British and American spelling differences
Are you tired of trying to figure out when to use the words practice and practise? What’s the difference, and does it really matter? There are many variations between British and American spellings, but this has got to be one of the most confusing and frustrating. Especially since, to British eyes, both look like perfectly normal and usable words. Similarly, ‘licence’ and ‘license’ cause us problems. When should you use which spelling?
By the end of this post, you will have a clear and precise formula that will tell you when and how to use each spelling variation.
Keep reading, you’re going to get it right every time.
S for the verb, c for the noun
It doesn’t help us Brits that, often, spellcheck systems rely on US dictionaries. This can mean that even when we do get it right, we’re told it’s wrong!
In British English, we use the ‘s’ version of the word to indicate that it is a verb, or a doing word. For example:
I practised my lines for the school play.
When I arrived I found him practising his presentation for the morning.
We use the ‘c’ spelling to indicate that the word is a noun, an object.
I found that her practice had much improved since my last visit.
After school I took Joey to football practice.
In American English, the ‘c’ spelling is used for both the verb and the noun.
License or licence?
The same applies for the word ‘licence’. In British English, the ‘c’ version is the noun, the ‘s’ version the verb:
Are you licensed to drive that car?
Yes, here is my provisional driving licence
A useful way to remember the distinction is to consider the words ‘advise’ and ‘advice’. It’s easier to remember that ‘s’ indicates the verb and ‘c’ the noun here, because the two versions sound different when spoken aloud. In this way ‘advice / advise’ serves as a memory aid. So too can ‘device / devise’.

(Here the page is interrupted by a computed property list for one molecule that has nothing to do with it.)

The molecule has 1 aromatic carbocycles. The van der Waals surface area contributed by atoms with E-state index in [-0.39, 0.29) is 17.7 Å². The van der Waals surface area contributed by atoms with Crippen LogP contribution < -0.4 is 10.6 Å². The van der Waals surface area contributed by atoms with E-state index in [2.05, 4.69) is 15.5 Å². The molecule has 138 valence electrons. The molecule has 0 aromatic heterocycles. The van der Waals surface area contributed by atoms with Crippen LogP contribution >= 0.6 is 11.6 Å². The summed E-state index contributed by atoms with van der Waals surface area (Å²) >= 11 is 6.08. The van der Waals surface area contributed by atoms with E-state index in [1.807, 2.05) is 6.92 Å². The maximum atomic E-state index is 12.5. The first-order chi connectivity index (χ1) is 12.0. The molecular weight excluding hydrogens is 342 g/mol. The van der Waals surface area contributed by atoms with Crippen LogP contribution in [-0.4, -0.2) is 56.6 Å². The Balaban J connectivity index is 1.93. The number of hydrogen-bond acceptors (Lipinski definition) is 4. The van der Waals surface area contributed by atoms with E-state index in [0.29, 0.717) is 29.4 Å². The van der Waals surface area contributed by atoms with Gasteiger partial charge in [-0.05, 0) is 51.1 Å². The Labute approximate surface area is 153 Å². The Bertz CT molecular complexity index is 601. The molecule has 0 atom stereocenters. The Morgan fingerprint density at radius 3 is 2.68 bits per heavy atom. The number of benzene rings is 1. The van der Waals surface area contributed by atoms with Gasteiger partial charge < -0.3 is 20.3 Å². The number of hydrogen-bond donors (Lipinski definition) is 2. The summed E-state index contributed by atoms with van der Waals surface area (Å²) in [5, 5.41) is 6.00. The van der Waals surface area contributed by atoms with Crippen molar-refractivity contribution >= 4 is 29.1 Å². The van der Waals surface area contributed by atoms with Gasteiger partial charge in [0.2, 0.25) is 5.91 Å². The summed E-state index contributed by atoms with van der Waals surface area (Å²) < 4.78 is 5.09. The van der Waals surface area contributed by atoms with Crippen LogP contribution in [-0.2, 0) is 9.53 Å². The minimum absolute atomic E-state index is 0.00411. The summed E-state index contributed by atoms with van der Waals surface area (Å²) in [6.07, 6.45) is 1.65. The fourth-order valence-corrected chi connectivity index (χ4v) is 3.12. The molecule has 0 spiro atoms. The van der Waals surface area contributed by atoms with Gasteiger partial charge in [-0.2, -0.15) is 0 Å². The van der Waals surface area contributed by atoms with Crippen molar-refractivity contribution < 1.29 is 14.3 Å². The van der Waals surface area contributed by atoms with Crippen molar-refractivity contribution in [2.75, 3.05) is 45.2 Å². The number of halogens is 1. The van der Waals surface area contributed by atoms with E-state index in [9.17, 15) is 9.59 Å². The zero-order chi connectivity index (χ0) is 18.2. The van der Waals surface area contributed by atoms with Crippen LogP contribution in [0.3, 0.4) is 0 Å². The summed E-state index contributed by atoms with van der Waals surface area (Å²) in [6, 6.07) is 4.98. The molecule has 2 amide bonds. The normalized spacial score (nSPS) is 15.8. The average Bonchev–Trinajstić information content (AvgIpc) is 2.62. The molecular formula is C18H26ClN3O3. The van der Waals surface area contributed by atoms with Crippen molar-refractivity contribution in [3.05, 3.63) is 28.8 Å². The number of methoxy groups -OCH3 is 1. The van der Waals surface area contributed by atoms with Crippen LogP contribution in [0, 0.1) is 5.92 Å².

Can I offer you some friendly advice?
I wonder if you might be able to advise me.
I’m heading over to the Citizens Advice Bureau
We need to devise some kind of plan
Are you using a listening device?
Both ‘advise / advice’ and ‘devise / device’ use the same spellings in American English as in British. One less variation to remember – let’s consider that a freebie from the Grammar Fairy.
So far, so good. But what do we do when we’re talking about a person who licenses something? Are they a licensee, or a licencee?
Licencee or licensee?
This is more tricky. After all, ‘one who licenses’ is a person, so surely that’s a noun? Afraid not. A useful tip is to consider what the word means. A licensee is someone who licenses (verb). The word is born from the verb, so we can spell it like the verb – licensee.
The only other people who have access to our software are our licensees.
‘Advise’ can help us here too. Think about a person who gives you advice. Are they an ‘advicer’ or an ‘adviser’?
It’s a lot easier to spot that ‘advicer’ is wrong. It sounds too harsh when it’s spoken aloud. ‘Adviser’, with an ‘s’, is softer, like the word should sound. But also, we can apply our rule. An adviser is ‘one who advises’ (verb) – because the word is born from the verb, we spell it like the verb.
Words ending in -ce / -se
Finally, there are some words ending in -ce in British English, which end differently, -se, in American English
Pretence (British) Pretense (American)
Defence (British) Defense (American)
Offence (British) Offense (American)
These, confusingly, are all nouns. You don’t need to learn a rule to apply here, they’re just different. Luckily, there aren’t many of them, so once you’ve burned them into the memory there’s not a lot to worry about.